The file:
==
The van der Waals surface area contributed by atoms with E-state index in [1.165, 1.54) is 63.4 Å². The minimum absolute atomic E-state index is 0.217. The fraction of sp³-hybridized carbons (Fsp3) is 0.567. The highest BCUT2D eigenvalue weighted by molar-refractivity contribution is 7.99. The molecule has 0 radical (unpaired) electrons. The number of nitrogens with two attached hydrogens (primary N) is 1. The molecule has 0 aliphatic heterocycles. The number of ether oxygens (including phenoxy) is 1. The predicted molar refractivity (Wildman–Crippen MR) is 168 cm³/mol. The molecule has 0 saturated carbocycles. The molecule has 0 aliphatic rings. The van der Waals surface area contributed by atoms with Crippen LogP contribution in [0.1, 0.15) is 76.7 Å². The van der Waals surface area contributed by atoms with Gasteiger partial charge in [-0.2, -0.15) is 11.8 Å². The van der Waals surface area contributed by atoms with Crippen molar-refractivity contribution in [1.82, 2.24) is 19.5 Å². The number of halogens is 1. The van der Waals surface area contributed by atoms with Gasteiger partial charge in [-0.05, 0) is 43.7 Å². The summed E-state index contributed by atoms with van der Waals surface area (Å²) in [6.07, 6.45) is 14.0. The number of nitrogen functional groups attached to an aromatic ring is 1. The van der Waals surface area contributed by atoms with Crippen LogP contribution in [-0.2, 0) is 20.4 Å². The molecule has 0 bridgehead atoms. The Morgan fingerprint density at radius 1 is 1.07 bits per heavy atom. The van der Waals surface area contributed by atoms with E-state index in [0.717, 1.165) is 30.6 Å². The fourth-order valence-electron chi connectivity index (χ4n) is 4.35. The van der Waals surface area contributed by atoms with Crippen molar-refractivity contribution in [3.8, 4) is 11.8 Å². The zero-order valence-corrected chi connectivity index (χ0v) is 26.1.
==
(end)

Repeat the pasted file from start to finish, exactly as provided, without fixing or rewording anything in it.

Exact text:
The van der Waals surface area contributed by atoms with E-state index in [1.165, 1.54) is 63.4 Å². The minimum absolute atomic E-state index is 0.217. The fraction of sp³-hybridized carbons (Fsp3) is 0.567. The highest BCUT2D eigenvalue weighted by molar-refractivity contribution is 7.99. The molecule has 0 radical (unpaired) electrons. The number of nitrogens with two attached hydrogens (primary N) is 1. The molecule has 0 aliphatic heterocycles. The number of ether oxygens (including phenoxy) is 1. The predicted molar refractivity (Wildman–Crippen MR) is 168 cm³/mol. The molecule has 0 saturated carbocycles. The molecule has 0 aliphatic rings. The van der Waals surface area contributed by atoms with Crippen LogP contribution in [0.1, 0.15) is 76.7 Å². The van der Waals surface area contributed by atoms with Gasteiger partial charge in [-0.2, -0.15) is 11.8 Å². The van der Waals surface area contributed by atoms with Crippen molar-refractivity contribution in [1.82, 2.24) is 19.5 Å². The number of halogens is 1. The van der Waals surface area contributed by atoms with Gasteiger partial charge in [-0.05, 0) is 43.7 Å². The summed E-state index contributed by atoms with van der Waals surface area (Å²) in [6.07, 6.45) is 14.0. The number of nitrogen functional groups attached to an aromatic ring is 1. The van der Waals surface area contributed by atoms with Crippen LogP contribution in [-0.2, 0) is 20.4 Å². The molecule has 0 bridgehead atoms. The Morgan fingerprint density at radius 1 is 1.07 bits per heavy atom. The van der Waals surface area contributed by atoms with E-state index in [0.717, 1.165) is 30.6 Å². The fourth-order valence-electron chi connectivity index (χ4n) is 4.35. The van der Waals surface area contributed by atoms with Crippen molar-refractivity contribution in [3.8, 4) is 11.8 Å². The zero-order valence-corrected chi connectivity index (χ0v) is 26.1.